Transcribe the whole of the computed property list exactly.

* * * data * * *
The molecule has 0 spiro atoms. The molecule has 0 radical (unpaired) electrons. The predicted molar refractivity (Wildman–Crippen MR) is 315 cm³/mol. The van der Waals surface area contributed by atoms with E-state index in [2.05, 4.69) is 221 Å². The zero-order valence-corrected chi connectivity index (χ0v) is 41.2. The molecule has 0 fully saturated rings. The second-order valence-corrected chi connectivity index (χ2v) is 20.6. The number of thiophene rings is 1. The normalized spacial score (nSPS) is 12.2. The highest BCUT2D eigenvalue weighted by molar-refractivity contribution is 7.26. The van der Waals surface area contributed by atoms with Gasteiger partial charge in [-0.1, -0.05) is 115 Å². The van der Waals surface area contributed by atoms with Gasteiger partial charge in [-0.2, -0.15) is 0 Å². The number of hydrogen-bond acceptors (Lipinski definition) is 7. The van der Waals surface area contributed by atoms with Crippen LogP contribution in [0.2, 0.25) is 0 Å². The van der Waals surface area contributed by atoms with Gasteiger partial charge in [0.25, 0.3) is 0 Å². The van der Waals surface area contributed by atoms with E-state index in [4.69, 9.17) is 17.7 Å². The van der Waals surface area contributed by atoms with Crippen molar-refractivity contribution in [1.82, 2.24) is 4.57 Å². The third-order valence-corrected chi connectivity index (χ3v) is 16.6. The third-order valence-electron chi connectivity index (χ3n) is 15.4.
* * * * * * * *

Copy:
The molecule has 0 spiro atoms. The molecule has 0 radical (unpaired) electrons. The predicted molar refractivity (Wildman–Crippen MR) is 315 cm³/mol. The van der Waals surface area contributed by atoms with E-state index in [2.05, 4.69) is 221 Å². The zero-order valence-corrected chi connectivity index (χ0v) is 41.2. The molecule has 0 fully saturated rings. The second-order valence-corrected chi connectivity index (χ2v) is 20.6. The number of thiophene rings is 1. The normalized spacial score (nSPS) is 12.2. The highest BCUT2D eigenvalue weighted by molar-refractivity contribution is 7.26. The van der Waals surface area contributed by atoms with Gasteiger partial charge in [-0.1, -0.05) is 115 Å². The van der Waals surface area contributed by atoms with Gasteiger partial charge in [-0.2, -0.15) is 0 Å². The number of hydrogen-bond acceptors (Lipinski definition) is 7. The van der Waals surface area contributed by atoms with Crippen LogP contribution in [0.2, 0.25) is 0 Å². The van der Waals surface area contributed by atoms with Gasteiger partial charge in [0.25, 0.3) is 0 Å². The van der Waals surface area contributed by atoms with E-state index in [4.69, 9.17) is 17.7 Å². The van der Waals surface area contributed by atoms with Crippen molar-refractivity contribution in [1.82, 2.24) is 4.57 Å². The third-order valence-corrected chi connectivity index (χ3v) is 16.6. The third-order valence-electron chi connectivity index (χ3n) is 15.4.